There was widespread destruction of health systems. In other conflicts, a district health office might still have data that health workers can phone in, even in areas without humanitarian access, the aid worker added. But in this conflict, structures were either deliberately destroyed or damaged and most health workers were displaced, without fuel or mobile phone service.

Despite the challenges, aid workers did find alarming cases of acute malnutrition in children under 5, pregnant women, and lactating mothers. This was particularly true in rural areas where “these people couldn’t get out and food wouldn’t come in,” the worker said. There was a better picture of food insecurity and acute malnutrition data at the local level — but not across the entire region.

While Omamo wrote that “there was no evidence at all of anyone dying of hunger,” the aid worker said there were reports of deaths from hunger in several zones, which were followed by visits to villages to gather evidence. Different regions were worse off than others, whereas, in others, there was no evidence of starvation.

What ‘does not fly’ in Ethiopia

During his tenure, Omamo said he faced “widespread” internal criticism that his office wasn’t moving quickly enough nor speaking out against the government. He said his hands were tied without government approval to start food relief operations. What might happen in South Sudan or Haiti “does not fly in Ethiopia where the Government is strong and in the driving seat,” he wrote.

He wrote that WFP needed an “explicit request” from the government. In Ethiopia, relief food distributions are divided among WFP, the government, and the USAID-funded Joint Emergency Operation Program, or JEOP — the latter two were responsible for food relief operations in Tigray, Amhara, and Afar, he told Devex. WFP didn’t receive a request to start food relief operations in Tigray until March 2021 — four months after the war broke out.

He also described a rift between the realities his in-country team faced and expectations of staff at WFP headquarters and said he wasn’t trusted because he had a good relationship with the government.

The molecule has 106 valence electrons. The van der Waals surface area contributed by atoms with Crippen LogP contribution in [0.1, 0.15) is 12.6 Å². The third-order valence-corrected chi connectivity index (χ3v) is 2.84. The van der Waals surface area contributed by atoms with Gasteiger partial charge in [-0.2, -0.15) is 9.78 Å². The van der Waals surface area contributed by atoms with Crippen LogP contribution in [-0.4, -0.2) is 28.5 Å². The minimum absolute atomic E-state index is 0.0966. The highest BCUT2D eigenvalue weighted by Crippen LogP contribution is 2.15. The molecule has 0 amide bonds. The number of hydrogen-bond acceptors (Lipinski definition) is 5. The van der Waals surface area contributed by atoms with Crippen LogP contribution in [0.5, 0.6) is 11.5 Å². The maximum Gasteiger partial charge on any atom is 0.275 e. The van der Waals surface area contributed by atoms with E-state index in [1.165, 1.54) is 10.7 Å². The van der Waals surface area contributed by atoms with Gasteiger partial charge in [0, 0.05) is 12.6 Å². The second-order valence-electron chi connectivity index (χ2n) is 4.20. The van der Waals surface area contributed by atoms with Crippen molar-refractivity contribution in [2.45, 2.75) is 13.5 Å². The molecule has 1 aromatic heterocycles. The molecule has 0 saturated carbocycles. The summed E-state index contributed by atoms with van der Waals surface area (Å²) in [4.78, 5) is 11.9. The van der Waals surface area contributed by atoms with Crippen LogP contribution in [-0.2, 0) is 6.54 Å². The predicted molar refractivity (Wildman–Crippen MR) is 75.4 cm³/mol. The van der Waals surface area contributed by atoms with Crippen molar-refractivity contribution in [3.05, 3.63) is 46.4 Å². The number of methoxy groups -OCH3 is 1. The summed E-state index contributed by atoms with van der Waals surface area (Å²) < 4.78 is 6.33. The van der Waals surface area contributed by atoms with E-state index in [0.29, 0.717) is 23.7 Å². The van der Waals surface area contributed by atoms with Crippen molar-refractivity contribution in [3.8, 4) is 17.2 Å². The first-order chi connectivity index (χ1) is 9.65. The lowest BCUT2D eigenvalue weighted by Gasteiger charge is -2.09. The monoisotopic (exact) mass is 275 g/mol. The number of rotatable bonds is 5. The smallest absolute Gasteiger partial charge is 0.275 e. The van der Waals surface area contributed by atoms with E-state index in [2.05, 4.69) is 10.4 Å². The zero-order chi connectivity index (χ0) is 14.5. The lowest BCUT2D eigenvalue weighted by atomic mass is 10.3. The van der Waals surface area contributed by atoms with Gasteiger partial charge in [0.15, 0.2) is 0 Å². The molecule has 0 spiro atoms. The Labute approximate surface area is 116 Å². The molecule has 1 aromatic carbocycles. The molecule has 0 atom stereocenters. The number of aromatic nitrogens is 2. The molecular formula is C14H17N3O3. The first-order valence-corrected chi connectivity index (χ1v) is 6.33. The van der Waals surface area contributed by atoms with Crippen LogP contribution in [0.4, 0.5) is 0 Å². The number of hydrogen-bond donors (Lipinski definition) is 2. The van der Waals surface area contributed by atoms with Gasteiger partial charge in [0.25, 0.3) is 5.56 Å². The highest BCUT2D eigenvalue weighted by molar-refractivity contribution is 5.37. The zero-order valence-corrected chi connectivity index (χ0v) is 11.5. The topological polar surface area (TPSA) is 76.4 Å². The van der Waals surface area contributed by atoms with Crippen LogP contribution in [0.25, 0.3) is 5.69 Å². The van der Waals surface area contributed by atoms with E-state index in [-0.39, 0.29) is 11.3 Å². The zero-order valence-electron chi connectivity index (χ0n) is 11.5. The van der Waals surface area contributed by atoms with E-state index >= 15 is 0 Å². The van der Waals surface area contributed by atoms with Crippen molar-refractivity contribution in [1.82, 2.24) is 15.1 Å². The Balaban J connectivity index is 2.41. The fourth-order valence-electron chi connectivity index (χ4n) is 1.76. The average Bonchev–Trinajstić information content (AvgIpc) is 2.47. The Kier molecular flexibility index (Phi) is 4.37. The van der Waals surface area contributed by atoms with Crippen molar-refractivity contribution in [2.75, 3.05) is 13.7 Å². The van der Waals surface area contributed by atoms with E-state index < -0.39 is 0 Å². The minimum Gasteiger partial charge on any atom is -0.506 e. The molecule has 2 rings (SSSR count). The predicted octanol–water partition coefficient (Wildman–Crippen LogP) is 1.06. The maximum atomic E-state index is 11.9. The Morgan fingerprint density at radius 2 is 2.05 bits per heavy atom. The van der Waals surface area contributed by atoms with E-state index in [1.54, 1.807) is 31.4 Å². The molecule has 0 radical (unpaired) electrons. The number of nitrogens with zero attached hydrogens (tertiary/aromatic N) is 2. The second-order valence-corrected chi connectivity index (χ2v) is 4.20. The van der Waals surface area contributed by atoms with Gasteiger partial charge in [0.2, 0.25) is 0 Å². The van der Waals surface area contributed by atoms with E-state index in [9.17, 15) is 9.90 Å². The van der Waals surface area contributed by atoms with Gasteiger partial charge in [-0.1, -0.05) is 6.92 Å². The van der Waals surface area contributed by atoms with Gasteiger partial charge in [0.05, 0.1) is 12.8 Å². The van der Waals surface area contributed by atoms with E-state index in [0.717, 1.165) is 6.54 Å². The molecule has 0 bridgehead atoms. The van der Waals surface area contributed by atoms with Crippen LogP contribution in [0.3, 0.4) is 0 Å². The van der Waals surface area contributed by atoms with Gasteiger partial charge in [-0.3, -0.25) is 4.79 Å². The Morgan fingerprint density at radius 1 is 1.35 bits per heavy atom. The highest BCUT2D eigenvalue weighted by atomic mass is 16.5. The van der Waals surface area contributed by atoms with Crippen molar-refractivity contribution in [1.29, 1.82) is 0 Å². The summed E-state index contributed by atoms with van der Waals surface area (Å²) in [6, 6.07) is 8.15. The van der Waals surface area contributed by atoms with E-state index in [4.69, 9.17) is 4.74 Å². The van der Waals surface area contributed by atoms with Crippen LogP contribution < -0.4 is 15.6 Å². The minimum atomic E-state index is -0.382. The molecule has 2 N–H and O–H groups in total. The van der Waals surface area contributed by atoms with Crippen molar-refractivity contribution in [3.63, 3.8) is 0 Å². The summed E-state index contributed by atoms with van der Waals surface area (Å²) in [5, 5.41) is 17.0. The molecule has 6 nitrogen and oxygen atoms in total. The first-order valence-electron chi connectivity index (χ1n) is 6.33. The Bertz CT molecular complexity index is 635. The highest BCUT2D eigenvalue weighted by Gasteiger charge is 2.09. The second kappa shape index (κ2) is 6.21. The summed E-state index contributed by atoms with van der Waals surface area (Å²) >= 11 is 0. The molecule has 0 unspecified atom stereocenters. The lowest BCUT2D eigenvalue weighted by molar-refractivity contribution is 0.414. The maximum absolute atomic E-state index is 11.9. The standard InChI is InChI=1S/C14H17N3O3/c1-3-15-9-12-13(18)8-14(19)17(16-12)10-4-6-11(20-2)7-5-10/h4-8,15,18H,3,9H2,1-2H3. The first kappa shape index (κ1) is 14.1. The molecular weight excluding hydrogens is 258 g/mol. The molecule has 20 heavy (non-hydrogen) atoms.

Previous programming was mainly development-focused where partners, including the U.N., worked under uncommonly controlling government oversight as “the price you paid for working with Ethiopia,” another aid worker involved in the response told Devex. But this relationship must evolve when the government is a party to the conflict, the worker said, with a willingness to challenge the government and raise global pressure to increase access, rather than wait for an invitation.

Early on, humanitarian workers signed an access agreement. Omamo told Devex some thought it “tied the humanitarian community’s hands too much,” giving the government veto power.

“Those objections were very abstract because the situation on the ground was that nothing was happening. We needed a way to jump-start things,” he said.

Donors put pressure on the U.N. to improve access. The global body in response brought in a quasi-parallel team, reporting directly to headquarters, bypassing in-country structures. This “disgruntled” in-country staff, the aid worker said.

Omamo said the conflict was the overarching barrier for his teams — warring parties controlled areas and decided whether to allow in aid.

A ‘Manichean’ narrative?

Omamo told Devex his book isn’t intended to condone warring parties, but he objects to what he calls a dominant narrative that conflict existed solely in Tigray, with the government as the main inhibitor of aid delivery. For example, Omamo said not enough attention was drawn to food insecurity resulting from Tigray forces’ offensive into Amhara and Afar.

One aid worker Devex spoke with agreed and said the conversations were “incredibly Manichean” with a good-guy, bad-guy narrative, leaving “no space for middle ground,” and perspectives like Omamo’s were dismissed as “too close to the government.”

But others are less willing to understate the government’s role in inhibiting aid delivery. Another aid worker told Devex that over the course of the conflict, there were times the government blocked aid completely and times it let some aid in. There were instances aid groups couldn’t use roads not in conflict. When flights were eventually allowed into Mekelle, the government gave “incredible restrictions” on what was allowed in — including denying aid workers of carrying their own chronic illness medication. And cuts to banking, telecommunications, and internet services meant aid groups couldn’t communicate at times with their teams nor pay salaries.

Many times, access problems resulted from Amhara or Afar regional governments and militias, or Eritrean forces, who were Ethiopian government allies, but the government said it didn’t have influence over them in regard to allowing humanitarian access, the worker said.

Aid workers say the operating environment dramatically improved after a peace deal was signed last November. But it’s relative — improvements to a bleak situation, with ongoing access and resource constraints and widespread needs.